Under this option, the mover is liable for the replacement value of lost or damaged goods (as long as it doesn’t exceed the total declared value of the shipment). If you elect to purchase full value protection (FVP), and your mover loses, damages or destroys your articles, your mover must repair, replace with like items, or settle in cash at the current market replacement value, regardless of the age of the lost or damaged item. The minimum declared value of a shipment under this option is $5,000 or $4.00 times the actual total weight (in pounds) of the shipment, whichever is greater. For example, the minimum declared value for a 4,000-pound (1,814.4-kilogram) shipment would be $16,000. Your mover may offer you FVP with a $250 or $500 deductible, or with no deductible at all. The amount of the deductible will affect the cost of your FVP coverage. The $4.00 per pound minimum valuation rate may be increased annually by your mover based on changes in the household furnishings element of the Consumer Price Index established by the U.S. Department of Labor’s Bureau of Labor Statistics. Unless you specifically agree to other arrangements, the mover must assume liability for the entire shipment based upon this option. The approximate cost for FVP is $8.50 for each $1,000 of declared value; however, it may vary by mover. In the example above, the valuation charge for a shipment valued at $16,000 would be $136.00. As noted above, this fee may be adjusted annually by your mover based on changes in the household furnishings element of the Consumer Price Index.
Alternatively, see Released Value.
Government Bill of Lading Shipper:
Any person whose property is transported under the terms and conditions of a government bill of lading issued by any department or agency of the Federal government to the carrier responsible for the transportation of the shipment.
Weight of the van and its contents after your goods are loaded.
Guaranteed Pickup and Delivery Service:
An additional level of service featuring guaranteed dates of service. Your mover will provide reimbursement to you for delays. This premium service is often subject to minimum weight requirements.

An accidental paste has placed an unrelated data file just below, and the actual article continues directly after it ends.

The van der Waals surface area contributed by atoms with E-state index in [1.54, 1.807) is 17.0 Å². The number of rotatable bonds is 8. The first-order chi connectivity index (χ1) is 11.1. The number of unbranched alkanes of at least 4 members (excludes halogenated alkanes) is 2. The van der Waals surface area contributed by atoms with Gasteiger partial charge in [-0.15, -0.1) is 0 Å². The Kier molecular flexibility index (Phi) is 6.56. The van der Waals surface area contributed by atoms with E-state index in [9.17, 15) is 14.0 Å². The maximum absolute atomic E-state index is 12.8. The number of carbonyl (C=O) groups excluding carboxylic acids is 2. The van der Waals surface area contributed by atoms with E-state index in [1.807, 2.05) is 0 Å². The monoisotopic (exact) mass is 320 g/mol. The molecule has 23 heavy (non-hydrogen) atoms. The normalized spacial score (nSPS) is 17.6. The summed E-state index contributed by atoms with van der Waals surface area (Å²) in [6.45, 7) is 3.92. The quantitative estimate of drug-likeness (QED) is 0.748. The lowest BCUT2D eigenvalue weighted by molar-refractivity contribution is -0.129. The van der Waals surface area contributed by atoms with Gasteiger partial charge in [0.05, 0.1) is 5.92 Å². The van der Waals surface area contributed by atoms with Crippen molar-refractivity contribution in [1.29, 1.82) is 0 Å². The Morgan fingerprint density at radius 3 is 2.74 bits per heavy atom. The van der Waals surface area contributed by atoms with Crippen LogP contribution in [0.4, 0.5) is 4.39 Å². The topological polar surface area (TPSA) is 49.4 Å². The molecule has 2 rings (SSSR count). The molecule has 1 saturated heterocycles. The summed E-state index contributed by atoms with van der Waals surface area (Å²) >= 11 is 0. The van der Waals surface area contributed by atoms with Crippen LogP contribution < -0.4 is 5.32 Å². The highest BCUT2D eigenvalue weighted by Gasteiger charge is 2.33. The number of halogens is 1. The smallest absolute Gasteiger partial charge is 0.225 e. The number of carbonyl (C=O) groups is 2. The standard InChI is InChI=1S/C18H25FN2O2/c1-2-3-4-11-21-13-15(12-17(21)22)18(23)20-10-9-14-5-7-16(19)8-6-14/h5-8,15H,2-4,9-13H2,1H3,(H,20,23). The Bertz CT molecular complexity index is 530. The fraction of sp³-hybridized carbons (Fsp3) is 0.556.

Explosives, compressed gases, flammable liquids and solids, oxidizers, poisons, corrosives and radioactive materials. Many common household items are considered hazardous materials. These include nail polish remover, paints, paint thinners, lighter fluid, gasoline, propane cylinders, and automotive repair and maintenance chemicals.
High Value or Extraordinary Value Article:
Items included in a shipment valued at more than $100 per pound ($220 per kilogram). NOTE: These items should be disclosed to the mover to ensure that they are protected accordingly.
Household Goods (when used in connection with transportation):
The personal effects or property used, or to be used, in a dwelling, when part of the equipment or supplies of the dwelling. Transportation of the household goods must be arranged and paid for by the individual shipper or by another individual on behalf of the shipper. Household goods include property moving from a factory or store if purchased with the intent to use in a dwelling and transported at the request of the householder, who also pays the transportation charges.
Any person who is the shipper, consignor, or consignee of a household goods shipment identified as such in the bill of lading contract. The individual shipper owns the goods being transported and pays the transportation charges.
A move in which goods are transported from one point to another within the same state; no state borders are crossed.